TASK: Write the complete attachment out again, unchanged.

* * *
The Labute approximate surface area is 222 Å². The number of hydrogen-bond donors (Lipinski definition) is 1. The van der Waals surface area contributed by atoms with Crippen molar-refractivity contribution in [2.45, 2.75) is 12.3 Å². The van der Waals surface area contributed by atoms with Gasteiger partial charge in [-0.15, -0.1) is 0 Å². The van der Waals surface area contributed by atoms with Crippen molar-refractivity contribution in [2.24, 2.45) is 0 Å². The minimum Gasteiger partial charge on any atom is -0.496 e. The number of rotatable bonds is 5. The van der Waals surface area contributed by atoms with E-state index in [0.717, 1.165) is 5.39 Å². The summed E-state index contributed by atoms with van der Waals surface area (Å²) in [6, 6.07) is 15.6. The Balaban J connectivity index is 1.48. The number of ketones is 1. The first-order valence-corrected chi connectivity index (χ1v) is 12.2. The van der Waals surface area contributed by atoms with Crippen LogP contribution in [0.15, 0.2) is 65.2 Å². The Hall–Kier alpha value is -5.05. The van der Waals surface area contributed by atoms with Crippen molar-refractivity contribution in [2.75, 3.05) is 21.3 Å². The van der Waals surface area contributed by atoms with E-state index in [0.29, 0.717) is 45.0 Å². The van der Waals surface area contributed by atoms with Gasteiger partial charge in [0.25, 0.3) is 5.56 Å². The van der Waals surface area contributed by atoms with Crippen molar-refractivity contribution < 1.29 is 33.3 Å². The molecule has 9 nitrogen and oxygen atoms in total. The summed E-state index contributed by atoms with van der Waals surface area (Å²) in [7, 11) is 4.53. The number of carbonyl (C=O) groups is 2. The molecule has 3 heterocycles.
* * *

The Labute approximate surface area is 222 Å². The number of hydrogen-bond donors (Lipinski definition) is 1. The van der Waals surface area contributed by atoms with Crippen molar-refractivity contribution in [2.45, 2.75) is 12.3 Å². The van der Waals surface area contributed by atoms with Gasteiger partial charge in [-0.15, -0.1) is 0 Å². The van der Waals surface area contributed by atoms with Crippen molar-refractivity contribution in [2.24, 2.45) is 0 Å². The minimum Gasteiger partial charge on any atom is -0.496 e. The number of rotatable bonds is 5. The van der Waals surface area contributed by atoms with E-state index in [0.717, 1.165) is 5.39 Å². The summed E-state index contributed by atoms with van der Waals surface area (Å²) in [6, 6.07) is 15.6. The Balaban J connectivity index is 1.48. The number of ketones is 1. The first-order valence-corrected chi connectivity index (χ1v) is 12.2. The van der Waals surface area contributed by atoms with Crippen LogP contribution in [0.15, 0.2) is 65.2 Å². The Hall–Kier alpha value is -5.05. The van der Waals surface area contributed by atoms with Crippen molar-refractivity contribution in [2.75, 3.05) is 21.3 Å². The van der Waals surface area contributed by atoms with E-state index in [0.29, 0.717) is 45.0 Å². The van der Waals surface area contributed by atoms with Gasteiger partial charge in [0.25, 0.3) is 5.56 Å². The van der Waals surface area contributed by atoms with Crippen molar-refractivity contribution < 1.29 is 33.3 Å². The molecule has 9 nitrogen and oxygen atoms in total. The summed E-state index contributed by atoms with van der Waals surface area (Å²) in [7, 11) is 4.53. The number of carbonyl (C=O) groups is 2. The molecule has 3 heterocycles.